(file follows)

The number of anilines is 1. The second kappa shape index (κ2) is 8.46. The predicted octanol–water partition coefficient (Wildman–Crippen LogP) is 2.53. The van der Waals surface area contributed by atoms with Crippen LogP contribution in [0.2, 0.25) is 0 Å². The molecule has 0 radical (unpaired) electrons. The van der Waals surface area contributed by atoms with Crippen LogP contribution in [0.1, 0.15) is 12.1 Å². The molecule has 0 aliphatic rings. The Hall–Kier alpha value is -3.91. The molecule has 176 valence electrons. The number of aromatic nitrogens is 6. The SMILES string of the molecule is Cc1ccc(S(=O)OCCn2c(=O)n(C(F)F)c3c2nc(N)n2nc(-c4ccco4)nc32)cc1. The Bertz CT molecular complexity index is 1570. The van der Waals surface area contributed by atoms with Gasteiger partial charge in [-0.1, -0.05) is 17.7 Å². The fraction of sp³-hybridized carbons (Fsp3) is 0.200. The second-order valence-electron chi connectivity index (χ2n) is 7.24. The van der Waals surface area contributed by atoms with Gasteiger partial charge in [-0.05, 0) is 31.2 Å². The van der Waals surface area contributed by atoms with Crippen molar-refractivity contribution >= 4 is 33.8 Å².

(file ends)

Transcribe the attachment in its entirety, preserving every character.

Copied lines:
The number of anilines is 1. The second kappa shape index (κ2) is 8.46. The predicted octanol–water partition coefficient (Wildman–Crippen LogP) is 2.53. The van der Waals surface area contributed by atoms with Crippen LogP contribution in [0.2, 0.25) is 0 Å². The molecule has 0 radical (unpaired) electrons. The van der Waals surface area contributed by atoms with Crippen LogP contribution in [0.1, 0.15) is 12.1 Å². The molecule has 0 aliphatic rings. The Hall–Kier alpha value is -3.91. The molecule has 176 valence electrons. The number of aromatic nitrogens is 6. The SMILES string of the molecule is Cc1ccc(S(=O)OCCn2c(=O)n(C(F)F)c3c2nc(N)n2nc(-c4ccco4)nc32)cc1. The Bertz CT molecular complexity index is 1570. The van der Waals surface area contributed by atoms with Gasteiger partial charge in [-0.1, -0.05) is 17.7 Å². The fraction of sp³-hybridized carbons (Fsp3) is 0.200. The second-order valence-electron chi connectivity index (χ2n) is 7.24. The van der Waals surface area contributed by atoms with Gasteiger partial charge in [-0.05, 0) is 31.2 Å². The van der Waals surface area contributed by atoms with Crippen molar-refractivity contribution >= 4 is 33.8 Å².